Set to take the world by storm: The cultural heritage of the Bolivian orient
In the jungle something was stirring. As we emerged from the undergrowth, the bus trundling to a stop along a rough, dirt track, a strange noise greeted our arrival. Night was tumbling around my ears like a badly constructed bamboo scaffold and the air was heavy with the ominous threat of a good dousing. I cocked my ears and followed the sound on the breeze...it wasn’t the preening of a jungle beast or the call of a rare species, but something far more unexpected: the gentle strains of weeping strings. Dusk in the jungle pueblo of Concepción and I’d just stumbled across my first hint of the jungle Baroque.
Concepción, the travel hub of Bolivia’s Jesuit Missions Circuit, is a dusty, one-strip pueblo with a frontier feel and a ragbag of roadside stalls selling everything from char-grilled meat to chicha, the local, industrial-strength moonshine. At dusk the locals emerge from their languid afternoon siestas to stroll, chat and suck on cold beers in the main square, from where the elaborate facade of the mission church looms large against the sunset.
Following in the Jesuit footsteps
Inside, Father Reynaldo Brumberger is preparing for the nightly mass. A German-Franciscan native of Munich, he came to the Bolivian jungle 25 years ago, following in a long tradition of Jesuit missionaries spreading the word of God across the heathen, teaming pampas of Latin America. He has never left.
“The church has always been at the heart of community life in the Missions,” he says, putting on his robes. “But since 1975, when a restoration programme was initiated to revive the spirit of the mission, I’ve really seen the congregation grow,” he adds. “My flock are proud to be part of their church’s place in history.”
Bolivia’s Jesuit Missions had been all but forgotten outside the jungle pueblos of the country’s Oriente. Indeed, with just 400,000 international tourist arrivals per year to Bolivia, the seven mission settlements, strung-out across Bolivia’s eastern lowlands towards the Brazilian border in the region known as Chiquitania, were traditionally even overlooked by the gringo backpacker trail.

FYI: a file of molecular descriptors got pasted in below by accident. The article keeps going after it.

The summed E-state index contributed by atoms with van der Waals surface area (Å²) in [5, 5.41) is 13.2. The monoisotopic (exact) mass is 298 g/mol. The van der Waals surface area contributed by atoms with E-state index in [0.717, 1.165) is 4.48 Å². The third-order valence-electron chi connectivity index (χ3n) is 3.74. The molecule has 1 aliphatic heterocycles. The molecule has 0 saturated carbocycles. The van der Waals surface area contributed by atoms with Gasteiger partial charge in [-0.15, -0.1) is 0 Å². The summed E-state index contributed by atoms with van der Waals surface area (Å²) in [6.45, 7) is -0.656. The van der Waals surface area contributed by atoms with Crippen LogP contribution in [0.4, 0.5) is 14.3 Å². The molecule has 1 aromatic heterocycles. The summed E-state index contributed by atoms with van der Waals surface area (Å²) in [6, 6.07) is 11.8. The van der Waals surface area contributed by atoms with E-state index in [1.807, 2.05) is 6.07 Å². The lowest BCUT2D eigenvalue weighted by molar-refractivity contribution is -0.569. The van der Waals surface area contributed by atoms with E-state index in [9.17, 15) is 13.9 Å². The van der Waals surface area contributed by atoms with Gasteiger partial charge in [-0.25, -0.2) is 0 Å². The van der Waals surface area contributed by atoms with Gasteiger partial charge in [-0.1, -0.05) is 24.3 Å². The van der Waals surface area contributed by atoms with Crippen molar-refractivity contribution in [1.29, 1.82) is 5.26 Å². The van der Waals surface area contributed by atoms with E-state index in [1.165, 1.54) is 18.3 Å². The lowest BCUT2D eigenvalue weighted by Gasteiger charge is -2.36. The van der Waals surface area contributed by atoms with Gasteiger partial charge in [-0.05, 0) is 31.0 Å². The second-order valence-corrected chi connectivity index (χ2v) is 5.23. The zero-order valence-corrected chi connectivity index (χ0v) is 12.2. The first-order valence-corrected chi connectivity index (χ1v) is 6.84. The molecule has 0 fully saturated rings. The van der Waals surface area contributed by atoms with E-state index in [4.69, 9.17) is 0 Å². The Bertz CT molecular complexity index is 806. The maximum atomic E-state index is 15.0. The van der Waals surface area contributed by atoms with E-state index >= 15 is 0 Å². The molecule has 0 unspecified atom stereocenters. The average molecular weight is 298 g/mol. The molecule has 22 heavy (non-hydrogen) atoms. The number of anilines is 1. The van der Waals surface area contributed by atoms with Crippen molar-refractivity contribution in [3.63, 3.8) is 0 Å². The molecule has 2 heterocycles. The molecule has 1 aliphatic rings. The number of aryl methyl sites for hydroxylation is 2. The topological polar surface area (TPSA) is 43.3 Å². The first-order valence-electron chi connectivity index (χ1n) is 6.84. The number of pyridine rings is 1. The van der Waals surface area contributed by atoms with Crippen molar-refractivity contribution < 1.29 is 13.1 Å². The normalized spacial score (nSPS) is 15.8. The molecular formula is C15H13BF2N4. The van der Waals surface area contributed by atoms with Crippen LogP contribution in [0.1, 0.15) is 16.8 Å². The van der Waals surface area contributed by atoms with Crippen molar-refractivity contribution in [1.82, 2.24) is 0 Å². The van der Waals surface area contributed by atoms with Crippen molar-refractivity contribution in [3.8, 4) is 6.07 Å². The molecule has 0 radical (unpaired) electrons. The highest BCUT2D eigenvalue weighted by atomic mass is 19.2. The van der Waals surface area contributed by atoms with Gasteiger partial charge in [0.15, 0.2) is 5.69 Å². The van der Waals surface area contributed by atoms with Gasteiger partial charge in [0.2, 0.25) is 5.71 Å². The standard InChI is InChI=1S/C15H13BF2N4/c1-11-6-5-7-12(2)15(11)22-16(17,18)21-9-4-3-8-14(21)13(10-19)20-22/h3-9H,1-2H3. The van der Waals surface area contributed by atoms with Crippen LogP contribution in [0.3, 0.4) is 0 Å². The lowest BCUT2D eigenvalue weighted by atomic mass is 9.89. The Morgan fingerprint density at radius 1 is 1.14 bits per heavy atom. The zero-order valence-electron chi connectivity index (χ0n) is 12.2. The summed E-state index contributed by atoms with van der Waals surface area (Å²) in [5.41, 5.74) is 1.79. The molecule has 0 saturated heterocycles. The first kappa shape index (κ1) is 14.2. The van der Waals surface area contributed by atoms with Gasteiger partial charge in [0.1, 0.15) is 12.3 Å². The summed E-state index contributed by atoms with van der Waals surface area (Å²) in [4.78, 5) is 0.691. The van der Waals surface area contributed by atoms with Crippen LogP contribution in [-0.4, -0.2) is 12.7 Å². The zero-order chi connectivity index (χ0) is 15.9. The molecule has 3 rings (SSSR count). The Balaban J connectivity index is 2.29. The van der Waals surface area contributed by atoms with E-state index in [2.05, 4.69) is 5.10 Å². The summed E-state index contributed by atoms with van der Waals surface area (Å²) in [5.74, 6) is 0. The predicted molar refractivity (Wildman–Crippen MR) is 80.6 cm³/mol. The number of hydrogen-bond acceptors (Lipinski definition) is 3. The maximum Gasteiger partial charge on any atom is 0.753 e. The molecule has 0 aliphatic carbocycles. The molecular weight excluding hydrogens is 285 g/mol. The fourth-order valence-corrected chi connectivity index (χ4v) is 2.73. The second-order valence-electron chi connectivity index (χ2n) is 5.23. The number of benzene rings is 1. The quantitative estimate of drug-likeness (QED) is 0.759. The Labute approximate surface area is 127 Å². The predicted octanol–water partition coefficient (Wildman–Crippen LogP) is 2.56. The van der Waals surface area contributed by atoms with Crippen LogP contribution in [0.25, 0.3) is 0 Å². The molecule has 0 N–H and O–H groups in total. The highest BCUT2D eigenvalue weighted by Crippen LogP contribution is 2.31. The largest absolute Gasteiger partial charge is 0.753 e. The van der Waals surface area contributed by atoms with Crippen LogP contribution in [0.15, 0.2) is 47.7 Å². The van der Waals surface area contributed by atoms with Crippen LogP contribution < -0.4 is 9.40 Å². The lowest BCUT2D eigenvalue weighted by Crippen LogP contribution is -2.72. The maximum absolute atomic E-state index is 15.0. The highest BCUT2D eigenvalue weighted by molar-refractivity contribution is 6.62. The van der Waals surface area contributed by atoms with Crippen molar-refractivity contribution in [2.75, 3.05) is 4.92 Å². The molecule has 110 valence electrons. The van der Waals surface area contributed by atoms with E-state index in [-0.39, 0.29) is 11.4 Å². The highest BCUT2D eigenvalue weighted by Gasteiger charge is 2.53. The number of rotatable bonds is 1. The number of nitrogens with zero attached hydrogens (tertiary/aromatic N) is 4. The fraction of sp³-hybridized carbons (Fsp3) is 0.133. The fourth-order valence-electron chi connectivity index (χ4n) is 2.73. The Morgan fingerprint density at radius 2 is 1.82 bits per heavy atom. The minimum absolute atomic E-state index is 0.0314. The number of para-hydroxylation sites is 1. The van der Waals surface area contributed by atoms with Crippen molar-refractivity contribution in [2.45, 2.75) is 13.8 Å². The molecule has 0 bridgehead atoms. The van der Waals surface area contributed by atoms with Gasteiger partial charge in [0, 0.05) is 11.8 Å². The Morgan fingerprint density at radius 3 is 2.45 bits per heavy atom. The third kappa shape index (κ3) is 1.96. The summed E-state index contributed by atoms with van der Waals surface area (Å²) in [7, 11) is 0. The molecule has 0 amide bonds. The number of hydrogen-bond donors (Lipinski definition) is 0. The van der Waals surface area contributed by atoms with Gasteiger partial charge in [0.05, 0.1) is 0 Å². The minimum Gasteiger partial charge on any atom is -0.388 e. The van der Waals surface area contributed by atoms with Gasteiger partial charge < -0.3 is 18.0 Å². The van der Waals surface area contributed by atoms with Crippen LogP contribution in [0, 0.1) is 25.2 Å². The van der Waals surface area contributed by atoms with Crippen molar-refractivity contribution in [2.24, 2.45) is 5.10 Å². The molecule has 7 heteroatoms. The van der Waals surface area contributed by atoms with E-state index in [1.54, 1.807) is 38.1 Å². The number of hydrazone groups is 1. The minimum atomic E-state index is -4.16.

A change for the better
But all that is about to change. The Bolivian Vice Ministry of Tourism is staging a major international launch event on March 24, 2006, to bring Bolivia's mission churches to the world's attention. The International Renaissance and American Baroque Music Festival, featuring concerts along the Missions Circuit by a host of international musicians, will follow soon after in late April to promote the cultural heritage of the Missions.
These activities aim to restore confidence in Bolivia’s fledgling tourism industry after the country was hit by massive social unrest and transport strikes in 2005. Only a handful of tour operators so far offer excursions to the Missions, but local tourism officials hope to show that, while Paraguay’s Jesuit missions have long since fallen into disrepair, their Bolivian counterparts remain vibrant cultural centres in authentic colonial surroundings.
The word is they could prove to be one of the hottest new cultural tourist attractions in the Americas.
The history of the missions
The Jesuit missionaries first came to Bolivia in the late 17th Century. They not only brought Catholicism, but also converted the indigenous Indian population to European tastes in art, wood-craving, pottery and the composition of Baroque and chamber music. As the Bolivian Missions flourished, the elaborate churches founded by the Jesuits went on to become important centres of cultural learning, while the local population evolved into expert musicians as each church founded its own Baroque orchestra to accompany mass. At the time of the Jesuits' expulsion by the Spanish Crown in 1767, there were about 37,000 people living throughout the settlements.
By the time Bolivia declared its independence in 1825, the Missions had already fallen into severe disrepair and were only saved by the Swiss architect, Hans Roth, who worked tirelessly for 27 years to restore the mission churches to their erstwhile colonial splendour until his death in 1999. UNESCO inscribed six of the seven churches that now form the Missions Trail as World Heritage sites in 1990 and today, it seems, their moment in the spotlight has finally come.
The lure of the churches
“These temples are beginning to play a role as magnets for tourists from the world over. They house rare musical instruments, musical scores, and priceless works of art. They also train the next generation of local artists and artisans, who remain faithful to the music and carvings their ancestors produced centuries ago,” dedicated to the culture of the Missions.
Most of all, though, following the five-day Missions Circuit, overnighting at the larger pueblos, Concepción and San Ignacio, is about more than just visiting the churches. The real attraction is taking a journey back through time to the era of the Jesuits with scenes straight out of the 1986 film The Mission, staring Robert De Niro.
Santa Cruz to Concepción